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Herpetofaunal remains in the Natufian sequence of el-Wad Terrace (Mount Carmel, Israel): Paleo-environmental reconstruction and its possible connection to cultural change
Maayan Lev  1, *@  , Mina Weinstein-Evron  1@  , Reuven Yeshurun  1@  
1 : Zinman Institute of Archaeology, University of Haifa, Haifa, Israel
* : Corresponding author

The Natufian culture in the Levant has great importance as a transitional phase between the Paleolithic cultures with their mobile hunter-gatherer way of life to the beginning of sedentary life and the transition to farming economy. Previous studies have linked the emergence of the Natufian culture and the transition from the Early to the Late Natufian to climatic–environmental changes. However, recent studies have questioned the temporal correlation between climatic changes and the emergence of both the Natufian culture and the transition between the Early and the Late Natufian. Here we reconstruct the environment of the key Natufian sequence of el-Wad Terrace, Mount Carmel, Israel, using herpetofaunal remains. This Natufian sequence is one of the longest and most complete in the Levant and is therefore most relevant to our research.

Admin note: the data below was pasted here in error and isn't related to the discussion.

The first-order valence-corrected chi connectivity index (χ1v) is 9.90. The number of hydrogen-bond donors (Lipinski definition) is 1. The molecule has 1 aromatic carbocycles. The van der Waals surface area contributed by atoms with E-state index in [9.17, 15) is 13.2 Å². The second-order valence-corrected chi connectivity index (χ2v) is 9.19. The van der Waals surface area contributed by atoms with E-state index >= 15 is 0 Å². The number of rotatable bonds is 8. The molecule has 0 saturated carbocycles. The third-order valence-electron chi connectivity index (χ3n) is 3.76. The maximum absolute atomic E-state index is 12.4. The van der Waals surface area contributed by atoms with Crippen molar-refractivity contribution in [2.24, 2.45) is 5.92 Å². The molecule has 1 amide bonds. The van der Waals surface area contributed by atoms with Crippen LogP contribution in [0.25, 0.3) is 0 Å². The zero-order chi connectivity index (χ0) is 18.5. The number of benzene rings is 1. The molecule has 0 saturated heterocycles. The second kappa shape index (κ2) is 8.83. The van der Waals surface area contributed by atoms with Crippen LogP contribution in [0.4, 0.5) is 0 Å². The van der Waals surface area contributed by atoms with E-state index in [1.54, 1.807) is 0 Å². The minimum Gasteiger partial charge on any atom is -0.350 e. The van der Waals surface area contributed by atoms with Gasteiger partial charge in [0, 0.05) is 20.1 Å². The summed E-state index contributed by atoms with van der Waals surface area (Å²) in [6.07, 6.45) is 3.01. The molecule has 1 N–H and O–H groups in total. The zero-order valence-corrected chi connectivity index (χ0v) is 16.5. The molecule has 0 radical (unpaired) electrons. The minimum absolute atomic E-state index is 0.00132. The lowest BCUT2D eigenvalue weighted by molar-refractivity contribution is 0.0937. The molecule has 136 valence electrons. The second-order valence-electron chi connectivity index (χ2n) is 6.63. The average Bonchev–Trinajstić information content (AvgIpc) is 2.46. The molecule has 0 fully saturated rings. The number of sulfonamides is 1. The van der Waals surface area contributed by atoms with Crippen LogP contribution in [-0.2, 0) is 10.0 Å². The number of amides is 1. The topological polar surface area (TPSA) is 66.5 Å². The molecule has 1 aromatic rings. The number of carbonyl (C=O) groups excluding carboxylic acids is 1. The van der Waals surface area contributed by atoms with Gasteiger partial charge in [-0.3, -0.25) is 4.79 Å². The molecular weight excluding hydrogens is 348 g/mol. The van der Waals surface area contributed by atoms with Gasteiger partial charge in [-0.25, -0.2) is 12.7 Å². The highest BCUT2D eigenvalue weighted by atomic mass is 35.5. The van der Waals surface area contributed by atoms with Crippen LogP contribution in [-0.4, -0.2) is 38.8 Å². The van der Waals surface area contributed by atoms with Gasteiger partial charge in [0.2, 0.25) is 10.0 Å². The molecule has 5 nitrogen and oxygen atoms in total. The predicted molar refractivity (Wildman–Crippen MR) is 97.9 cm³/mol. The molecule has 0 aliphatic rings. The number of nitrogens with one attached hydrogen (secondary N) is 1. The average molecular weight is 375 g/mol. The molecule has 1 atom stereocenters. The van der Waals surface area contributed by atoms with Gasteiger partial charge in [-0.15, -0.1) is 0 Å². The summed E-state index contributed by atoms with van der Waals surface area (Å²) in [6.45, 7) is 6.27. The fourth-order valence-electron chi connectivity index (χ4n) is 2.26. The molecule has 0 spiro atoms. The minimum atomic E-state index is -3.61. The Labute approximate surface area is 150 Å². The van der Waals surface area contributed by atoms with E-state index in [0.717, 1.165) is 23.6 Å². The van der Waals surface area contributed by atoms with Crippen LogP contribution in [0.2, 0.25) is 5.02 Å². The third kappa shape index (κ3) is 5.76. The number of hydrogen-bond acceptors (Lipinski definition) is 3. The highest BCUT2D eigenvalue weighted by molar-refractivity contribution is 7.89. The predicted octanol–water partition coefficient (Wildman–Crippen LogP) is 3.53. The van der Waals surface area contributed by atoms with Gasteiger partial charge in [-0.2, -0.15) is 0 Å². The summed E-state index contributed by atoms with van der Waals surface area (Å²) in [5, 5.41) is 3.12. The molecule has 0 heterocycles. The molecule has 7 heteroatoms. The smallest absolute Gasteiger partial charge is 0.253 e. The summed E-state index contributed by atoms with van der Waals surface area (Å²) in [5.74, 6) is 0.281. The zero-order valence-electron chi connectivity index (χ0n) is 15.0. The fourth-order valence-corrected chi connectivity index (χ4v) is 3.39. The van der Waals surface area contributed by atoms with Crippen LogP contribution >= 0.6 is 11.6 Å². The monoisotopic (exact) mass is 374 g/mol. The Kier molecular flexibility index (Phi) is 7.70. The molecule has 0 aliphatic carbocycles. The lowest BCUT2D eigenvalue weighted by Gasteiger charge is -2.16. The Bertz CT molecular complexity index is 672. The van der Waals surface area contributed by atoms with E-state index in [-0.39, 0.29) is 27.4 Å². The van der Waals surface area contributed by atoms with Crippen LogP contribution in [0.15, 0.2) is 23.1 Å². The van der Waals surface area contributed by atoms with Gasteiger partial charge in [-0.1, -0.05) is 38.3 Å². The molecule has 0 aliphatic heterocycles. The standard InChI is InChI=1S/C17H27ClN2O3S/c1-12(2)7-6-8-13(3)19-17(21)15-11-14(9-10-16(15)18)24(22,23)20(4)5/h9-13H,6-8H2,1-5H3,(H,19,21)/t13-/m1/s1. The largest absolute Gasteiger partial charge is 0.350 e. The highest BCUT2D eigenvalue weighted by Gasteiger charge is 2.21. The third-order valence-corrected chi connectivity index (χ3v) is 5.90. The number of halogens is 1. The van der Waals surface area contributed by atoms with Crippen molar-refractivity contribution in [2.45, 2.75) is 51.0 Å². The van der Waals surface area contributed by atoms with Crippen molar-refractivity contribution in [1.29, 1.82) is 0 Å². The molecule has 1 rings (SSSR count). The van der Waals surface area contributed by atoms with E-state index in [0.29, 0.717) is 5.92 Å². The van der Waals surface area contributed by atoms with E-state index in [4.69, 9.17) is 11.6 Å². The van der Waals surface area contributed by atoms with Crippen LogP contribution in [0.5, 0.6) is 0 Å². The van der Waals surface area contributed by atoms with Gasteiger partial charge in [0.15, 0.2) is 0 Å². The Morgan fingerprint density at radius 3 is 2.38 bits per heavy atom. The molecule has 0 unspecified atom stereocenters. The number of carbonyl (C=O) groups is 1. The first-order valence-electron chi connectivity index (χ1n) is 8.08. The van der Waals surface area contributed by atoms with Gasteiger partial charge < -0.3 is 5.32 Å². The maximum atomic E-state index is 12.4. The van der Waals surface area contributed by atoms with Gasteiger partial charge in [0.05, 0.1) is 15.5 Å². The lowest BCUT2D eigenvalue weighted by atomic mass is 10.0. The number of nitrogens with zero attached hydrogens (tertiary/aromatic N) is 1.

The study of archaeological herpetofauna (amphibians and reptiles) provides a tool for reconstructing the Natufian environment, as they are ectothermic vertebrates that depend on specific environment and climatic conditions for thermal regulation (reptiles) or the presence of water for respiration and reproduction (amphibians). The distribution and abundance of amphibians and reptiles is determined by the temperature and precipitation in their immediate environment. Thus, herpetofaunal analysis is an accurate tool for paleo-environmental reconstructions of the site's surroundings and can accurately detect climatic and environmental changes through time.

Taphonomic characterization of herpetofanal accumulation patterns in the Natufian layers will allow reconstruction of the paleo-environments of the Early and Late Natufian in the site of el-Wad Terrace. This research will test the assumed correlation between the emergence of the Early Natufian and the cultural changes in the Late Natufian and environmental-climate change, in order to examine the environmental and cultural attributes that predated the transition to agriculture.

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